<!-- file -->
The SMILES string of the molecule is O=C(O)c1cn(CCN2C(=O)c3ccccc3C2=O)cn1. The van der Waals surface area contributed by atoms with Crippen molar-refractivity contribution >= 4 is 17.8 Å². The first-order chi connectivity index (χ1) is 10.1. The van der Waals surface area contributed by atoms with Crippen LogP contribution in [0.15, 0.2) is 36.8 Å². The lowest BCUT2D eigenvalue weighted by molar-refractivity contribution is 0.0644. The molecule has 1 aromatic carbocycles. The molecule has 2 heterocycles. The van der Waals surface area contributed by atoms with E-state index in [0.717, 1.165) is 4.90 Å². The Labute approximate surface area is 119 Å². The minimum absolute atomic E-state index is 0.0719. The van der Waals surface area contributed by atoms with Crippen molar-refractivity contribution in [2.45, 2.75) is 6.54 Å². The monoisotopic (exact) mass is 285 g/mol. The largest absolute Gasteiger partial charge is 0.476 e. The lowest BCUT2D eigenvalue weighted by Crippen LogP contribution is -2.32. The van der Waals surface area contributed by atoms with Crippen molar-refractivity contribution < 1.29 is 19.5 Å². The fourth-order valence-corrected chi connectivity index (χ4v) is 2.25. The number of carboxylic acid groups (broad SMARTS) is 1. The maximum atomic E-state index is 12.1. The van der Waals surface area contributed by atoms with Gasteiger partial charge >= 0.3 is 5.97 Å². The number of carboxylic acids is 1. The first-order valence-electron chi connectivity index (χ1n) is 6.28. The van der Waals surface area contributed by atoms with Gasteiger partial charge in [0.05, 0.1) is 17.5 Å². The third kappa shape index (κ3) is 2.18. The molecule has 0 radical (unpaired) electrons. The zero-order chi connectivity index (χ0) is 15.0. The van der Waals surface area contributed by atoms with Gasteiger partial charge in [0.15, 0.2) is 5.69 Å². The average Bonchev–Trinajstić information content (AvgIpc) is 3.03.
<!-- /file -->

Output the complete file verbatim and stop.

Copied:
The SMILES string of the molecule is O=C(O)c1cn(CCN2C(=O)c3ccccc3C2=O)cn1. The van der Waals surface area contributed by atoms with Crippen molar-refractivity contribution >= 4 is 17.8 Å². The first-order chi connectivity index (χ1) is 10.1. The van der Waals surface area contributed by atoms with Crippen LogP contribution in [0.15, 0.2) is 36.8 Å². The lowest BCUT2D eigenvalue weighted by molar-refractivity contribution is 0.0644. The molecule has 1 aromatic carbocycles. The molecule has 2 heterocycles. The van der Waals surface area contributed by atoms with E-state index in [0.717, 1.165) is 4.90 Å². The Labute approximate surface area is 119 Å². The minimum absolute atomic E-state index is 0.0719. The van der Waals surface area contributed by atoms with Crippen molar-refractivity contribution in [2.45, 2.75) is 6.54 Å². The monoisotopic (exact) mass is 285 g/mol. The largest absolute Gasteiger partial charge is 0.476 e. The lowest BCUT2D eigenvalue weighted by Crippen LogP contribution is -2.32. The van der Waals surface area contributed by atoms with Crippen molar-refractivity contribution < 1.29 is 19.5 Å². The fourth-order valence-corrected chi connectivity index (χ4v) is 2.25. The number of carboxylic acid groups (broad SMARTS) is 1. The maximum atomic E-state index is 12.1. The van der Waals surface area contributed by atoms with Gasteiger partial charge >= 0.3 is 5.97 Å². The number of carboxylic acids is 1. The first-order valence-electron chi connectivity index (χ1n) is 6.28. The van der Waals surface area contributed by atoms with Gasteiger partial charge in [0.05, 0.1) is 17.5 Å². The third kappa shape index (κ3) is 2.18. The molecule has 0 radical (unpaired) electrons. The zero-order chi connectivity index (χ0) is 15.0. The van der Waals surface area contributed by atoms with Gasteiger partial charge in [0.15, 0.2) is 5.69 Å². The average Bonchev–Trinajstić information content (AvgIpc) is 3.03.